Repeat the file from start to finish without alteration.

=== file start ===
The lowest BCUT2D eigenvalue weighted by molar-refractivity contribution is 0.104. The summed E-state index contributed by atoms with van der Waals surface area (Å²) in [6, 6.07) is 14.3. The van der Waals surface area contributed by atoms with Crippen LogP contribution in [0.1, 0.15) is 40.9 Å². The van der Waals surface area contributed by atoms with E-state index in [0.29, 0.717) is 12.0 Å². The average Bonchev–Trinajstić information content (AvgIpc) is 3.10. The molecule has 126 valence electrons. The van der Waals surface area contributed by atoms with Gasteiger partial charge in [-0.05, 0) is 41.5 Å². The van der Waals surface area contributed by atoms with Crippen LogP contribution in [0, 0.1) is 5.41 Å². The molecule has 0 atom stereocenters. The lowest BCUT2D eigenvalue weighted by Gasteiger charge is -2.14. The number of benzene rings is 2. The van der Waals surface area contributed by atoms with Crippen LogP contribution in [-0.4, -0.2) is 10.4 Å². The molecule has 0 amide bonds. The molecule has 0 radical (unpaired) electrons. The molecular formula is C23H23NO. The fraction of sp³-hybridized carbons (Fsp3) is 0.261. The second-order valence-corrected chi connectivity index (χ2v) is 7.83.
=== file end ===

The lowest BCUT2D eigenvalue weighted by molar-refractivity contribution is 0.104. The summed E-state index contributed by atoms with van der Waals surface area (Å²) in [6, 6.07) is 14.3. The van der Waals surface area contributed by atoms with Crippen LogP contribution in [0.1, 0.15) is 40.9 Å². The van der Waals surface area contributed by atoms with E-state index in [0.29, 0.717) is 12.0 Å². The average Bonchev–Trinajstić information content (AvgIpc) is 3.10. The molecule has 126 valence electrons. The van der Waals surface area contributed by atoms with Gasteiger partial charge in [-0.05, 0) is 41.5 Å². The van der Waals surface area contributed by atoms with Crippen LogP contribution in [0, 0.1) is 5.41 Å². The molecule has 0 atom stereocenters. The lowest BCUT2D eigenvalue weighted by Gasteiger charge is -2.14. The number of benzene rings is 2. The van der Waals surface area contributed by atoms with Crippen LogP contribution in [-0.4, -0.2) is 10.4 Å². The molecule has 0 amide bonds. The molecule has 0 radical (unpaired) electrons. The molecular formula is C23H23NO. The fraction of sp³-hybridized carbons (Fsp3) is 0.261. The second-order valence-corrected chi connectivity index (χ2v) is 7.83.